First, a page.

Recently, data accumulated by us and others have revealed that FIR can be investigated as a potential therapeutic strategy in various diseases [20, 21, 30, 31]. However, the detailed mechanism is unknown. UV is the primary external stress that leads to oxidative stress, which is initiated by ROS and eventually results in premature skin aging [32]. Leung et al. found that ceramic-emitted FIR (cFIR) significantly inhibits intracellular peroxide levels and LPS-induced peroxide production by macrophages. Furthermore, cFIR blocks ROS-mediated cytotoxicity [33]. Additionally, UV is known to induce the expression of MMPs, which are the key enzymes that degrade collagen [34]. The degradation of collagen by MMPs is part of the dermal remodeling that results from skin exposure to UV. Thus, MMPs and collagen type I are attractive targets for antiphotoaging research. In the present study, FIR could suppress the UVB-induced expression of MMP-1 and MMP-9 (Fig 2). In our in vivo study, skin tissues from hairless mice treated with UVB showed higher MMP-9 levels than did untreated mice. Furthermore, significant decreases in the expression of MMP-9 were observed in the FIR treatment group compared with the UVB group (Fig 5B and 5D). It has been reported that the TGF-β/Smad pathway acts as a potent stimulator of the synthesis of type I collagen [5]. FIR has previously been reported to mediate therapeutic effects on skin wound healing by stimulating the secretion of TGF-β or by activating of fibroblasts [19]. Our research showed that TGF-β and phosphorylation of Smad2 protein expression increased in NIH3T3 cells following FIR treatment (Fig 1B and 1C). We also found that the expression of TGF-β and procollagen type I were increased in the FIR treatment group compared with the UVB treatment group in a model of UVB-induced skin photoaging in hairless mice (Fig 5D). Collagen fibers by Masson's trichrome stains were increased significantly in FIR-exposed mice compared with UVB-irradiated mice (Fig 5A). Previous studies have demonstrated that procollagen is translocated into the lumen of the endoplasmic reticulum (ER), in which a number of molecular chaperones and enzymes assist its folding and trimerization. Then, procollagen is secreted by cells into the extracellular space [4, 35]. In our study, we found that UVB can suppress the secretion of collagen and that FIR can significantly reverse the UVB-inhibited collagen secretion (Figs 1D and 2C). Therefore, our results showed that FIR increased collagen by inhibiting collagen breakdown and inducing collagen production. In addition, our previous study found that FIR ameliorated the burn-induced epidermal thickening [21]. Another recent study concluded that FIR pretreatment attenuates apoptosis and cell death in dehydration-stressed cultured keratinocytes through the PI3K/Akt pathway [36]. In the present study, FIR-treated mice had thinner epidermal layers than mice that were exposed to UVB alone (Fig 4B and 4C). Therefore, FIR may affect not only fibroblasts but also keratinocytes.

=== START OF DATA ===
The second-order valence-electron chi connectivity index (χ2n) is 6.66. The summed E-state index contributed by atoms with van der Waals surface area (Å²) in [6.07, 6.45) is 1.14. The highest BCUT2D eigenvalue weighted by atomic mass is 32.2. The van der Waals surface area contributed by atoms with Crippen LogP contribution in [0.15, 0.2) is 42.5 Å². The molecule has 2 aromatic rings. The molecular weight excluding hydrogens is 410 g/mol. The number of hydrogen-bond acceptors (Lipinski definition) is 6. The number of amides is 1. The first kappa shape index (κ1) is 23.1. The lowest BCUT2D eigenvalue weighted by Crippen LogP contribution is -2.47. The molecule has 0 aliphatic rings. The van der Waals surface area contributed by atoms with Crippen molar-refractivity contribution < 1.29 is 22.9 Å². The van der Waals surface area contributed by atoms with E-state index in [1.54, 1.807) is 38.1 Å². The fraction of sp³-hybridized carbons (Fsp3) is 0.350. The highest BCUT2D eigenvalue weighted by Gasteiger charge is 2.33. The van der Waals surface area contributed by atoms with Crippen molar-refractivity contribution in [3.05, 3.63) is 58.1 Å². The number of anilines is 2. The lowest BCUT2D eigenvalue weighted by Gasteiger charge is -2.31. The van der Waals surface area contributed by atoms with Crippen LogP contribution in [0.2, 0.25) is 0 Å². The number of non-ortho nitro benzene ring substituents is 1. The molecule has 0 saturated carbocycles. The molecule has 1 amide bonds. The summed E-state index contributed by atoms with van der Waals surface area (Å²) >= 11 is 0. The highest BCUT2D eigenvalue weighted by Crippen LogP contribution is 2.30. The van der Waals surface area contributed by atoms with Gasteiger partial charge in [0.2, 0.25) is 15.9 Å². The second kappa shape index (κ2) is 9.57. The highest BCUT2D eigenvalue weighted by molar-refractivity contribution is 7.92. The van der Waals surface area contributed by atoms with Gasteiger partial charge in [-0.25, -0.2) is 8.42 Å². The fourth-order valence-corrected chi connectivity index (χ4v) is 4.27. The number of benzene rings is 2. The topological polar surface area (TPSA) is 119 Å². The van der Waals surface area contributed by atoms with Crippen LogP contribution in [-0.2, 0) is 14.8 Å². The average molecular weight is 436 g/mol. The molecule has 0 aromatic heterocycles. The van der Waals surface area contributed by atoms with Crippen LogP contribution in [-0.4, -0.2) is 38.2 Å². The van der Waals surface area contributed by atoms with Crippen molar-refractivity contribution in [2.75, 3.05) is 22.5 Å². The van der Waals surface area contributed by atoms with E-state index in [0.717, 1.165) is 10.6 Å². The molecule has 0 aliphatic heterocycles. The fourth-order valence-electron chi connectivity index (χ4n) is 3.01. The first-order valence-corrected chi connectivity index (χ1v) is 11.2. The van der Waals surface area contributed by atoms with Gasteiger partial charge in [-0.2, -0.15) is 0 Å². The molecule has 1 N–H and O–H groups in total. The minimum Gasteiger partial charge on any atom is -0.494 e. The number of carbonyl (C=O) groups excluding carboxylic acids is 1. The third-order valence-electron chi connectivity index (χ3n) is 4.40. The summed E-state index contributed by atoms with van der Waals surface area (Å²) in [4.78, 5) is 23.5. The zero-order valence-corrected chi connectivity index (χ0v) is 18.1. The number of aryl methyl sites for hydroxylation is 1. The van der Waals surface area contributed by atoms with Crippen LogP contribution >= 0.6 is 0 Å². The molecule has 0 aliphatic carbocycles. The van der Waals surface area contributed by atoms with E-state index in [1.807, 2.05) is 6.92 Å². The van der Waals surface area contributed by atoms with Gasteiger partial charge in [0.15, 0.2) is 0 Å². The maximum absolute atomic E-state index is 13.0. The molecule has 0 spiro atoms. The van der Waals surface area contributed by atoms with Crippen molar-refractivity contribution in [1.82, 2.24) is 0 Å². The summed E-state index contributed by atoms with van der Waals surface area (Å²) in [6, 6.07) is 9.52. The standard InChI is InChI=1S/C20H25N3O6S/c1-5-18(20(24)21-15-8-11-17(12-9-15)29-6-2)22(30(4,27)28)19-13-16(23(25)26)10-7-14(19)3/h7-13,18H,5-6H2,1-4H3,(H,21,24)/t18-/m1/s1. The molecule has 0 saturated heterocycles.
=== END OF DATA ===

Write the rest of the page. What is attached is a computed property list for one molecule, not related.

The PI3K/Akt/mTOR signaling pathway is essential for cell growth and proliferation. Additionally, this pathway holds in check the balance between proliferation and autophagy [37]. Previous studies have demonstrated that TGF-β promoted hepatic stellate cells activation and blocked autophagy by upregulating mTOR-p70S6K signaling [38]. However, we found that FIR can increased the expression levels of TGF-β and autophagy (Figs 1B and 3). Several studies have indicated that mTOR signaling is activated by UVB and may play an important role in skin tumorigenesis [15, 16]. Carr et al. found that rapamycin treatment or mTOR ablation inhibited UVB activation of p70S6K and blocked the epidermal hyperproliferative response to UVB [15]. Accumulated evidence has revealed that autophagy is a common consequence of mTOR inhibition. Autophagy is the major cellular pathway for the degradation of long-lived proteins and cytoplasmic organelles [16, 39]. More recently, data accumulated by us and others have revealed that FIR induces autophagy in macrophages and neuroblastoma cells [21, 31]. In the present study, FIR inhibited UVB-induced Akt/mTOR signaling both in vitro and in vivo (Figs 3D and 5D). Additionally, FIR caused statistically significant increases in autophagy in control and in UVB-treated fibroblasts (Fig 3). In the model of UVB-induced skin photoaging in hairless mice, FIR can enhance autophagy-related protein in skin tissues (Fig 5C and 5D). Previous research has shown that although a number of aging-associated pathways have been characterized, the decrease in autophagy observed in almost all aging cells and tissues is believed to be a crucial contributor to the aging phenotype and age-related diseases [40]. Zhang et al. found that miR-23a-regulated autophagy is a novel and important regulator of UV-induced premature senescence [9]. However, the role of autophagy in photoaging has not been thoroughly studied. Additionally, the underlying molecular mechanism linking autophagy to photoaging is still not known. Therefore, the molecular mechanisms that determine how autophagy affects UV-induced photoaging remain to be investigated.